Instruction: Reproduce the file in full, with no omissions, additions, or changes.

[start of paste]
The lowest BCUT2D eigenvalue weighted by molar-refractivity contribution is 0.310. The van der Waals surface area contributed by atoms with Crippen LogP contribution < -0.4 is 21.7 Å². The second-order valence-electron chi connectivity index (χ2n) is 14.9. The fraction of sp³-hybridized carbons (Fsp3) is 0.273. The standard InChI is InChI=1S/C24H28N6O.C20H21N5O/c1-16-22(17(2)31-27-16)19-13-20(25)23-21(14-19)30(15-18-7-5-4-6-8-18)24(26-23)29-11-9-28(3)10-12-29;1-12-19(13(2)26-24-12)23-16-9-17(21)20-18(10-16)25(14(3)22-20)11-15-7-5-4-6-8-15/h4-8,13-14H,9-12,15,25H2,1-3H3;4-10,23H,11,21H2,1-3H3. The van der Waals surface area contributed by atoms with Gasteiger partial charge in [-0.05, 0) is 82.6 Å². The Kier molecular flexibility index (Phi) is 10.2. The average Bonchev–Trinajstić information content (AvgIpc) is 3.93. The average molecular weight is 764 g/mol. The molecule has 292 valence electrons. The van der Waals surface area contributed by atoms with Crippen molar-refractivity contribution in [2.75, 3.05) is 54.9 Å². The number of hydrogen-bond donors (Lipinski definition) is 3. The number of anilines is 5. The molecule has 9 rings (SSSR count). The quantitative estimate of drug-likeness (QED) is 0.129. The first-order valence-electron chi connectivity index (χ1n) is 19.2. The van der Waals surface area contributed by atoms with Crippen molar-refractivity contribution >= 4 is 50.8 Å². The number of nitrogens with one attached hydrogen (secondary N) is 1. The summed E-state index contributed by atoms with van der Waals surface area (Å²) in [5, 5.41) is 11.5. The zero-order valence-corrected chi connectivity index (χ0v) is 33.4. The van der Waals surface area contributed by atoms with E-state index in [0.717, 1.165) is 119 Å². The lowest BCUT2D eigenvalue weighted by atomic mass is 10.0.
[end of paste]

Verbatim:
The lowest BCUT2D eigenvalue weighted by molar-refractivity contribution is 0.310. The van der Waals surface area contributed by atoms with Crippen LogP contribution < -0.4 is 21.7 Å². The second-order valence-electron chi connectivity index (χ2n) is 14.9. The fraction of sp³-hybridized carbons (Fsp3) is 0.273. The standard InChI is InChI=1S/C24H28N6O.C20H21N5O/c1-16-22(17(2)31-27-16)19-13-20(25)23-21(14-19)30(15-18-7-5-4-6-8-18)24(26-23)29-11-9-28(3)10-12-29;1-12-19(13(2)26-24-12)23-16-9-17(21)20-18(10-16)25(14(3)22-20)11-15-7-5-4-6-8-15/h4-8,13-14H,9-12,15,25H2,1-3H3;4-10,23H,11,21H2,1-3H3. The van der Waals surface area contributed by atoms with Gasteiger partial charge in [-0.05, 0) is 82.6 Å². The Kier molecular flexibility index (Phi) is 10.2. The average Bonchev–Trinajstić information content (AvgIpc) is 3.93. The average molecular weight is 764 g/mol. The molecule has 292 valence electrons. The van der Waals surface area contributed by atoms with Crippen molar-refractivity contribution in [2.75, 3.05) is 54.9 Å². The number of hydrogen-bond donors (Lipinski definition) is 3. The number of anilines is 5. The molecule has 9 rings (SSSR count). The quantitative estimate of drug-likeness (QED) is 0.129. The first-order valence-electron chi connectivity index (χ1n) is 19.2. The van der Waals surface area contributed by atoms with Crippen molar-refractivity contribution >= 4 is 50.8 Å². The number of nitrogens with one attached hydrogen (secondary N) is 1. The summed E-state index contributed by atoms with van der Waals surface area (Å²) in [5, 5.41) is 11.5. The zero-order valence-corrected chi connectivity index (χ0v) is 33.4. The van der Waals surface area contributed by atoms with E-state index in [0.717, 1.165) is 119 Å². The lowest BCUT2D eigenvalue weighted by atomic mass is 10.0.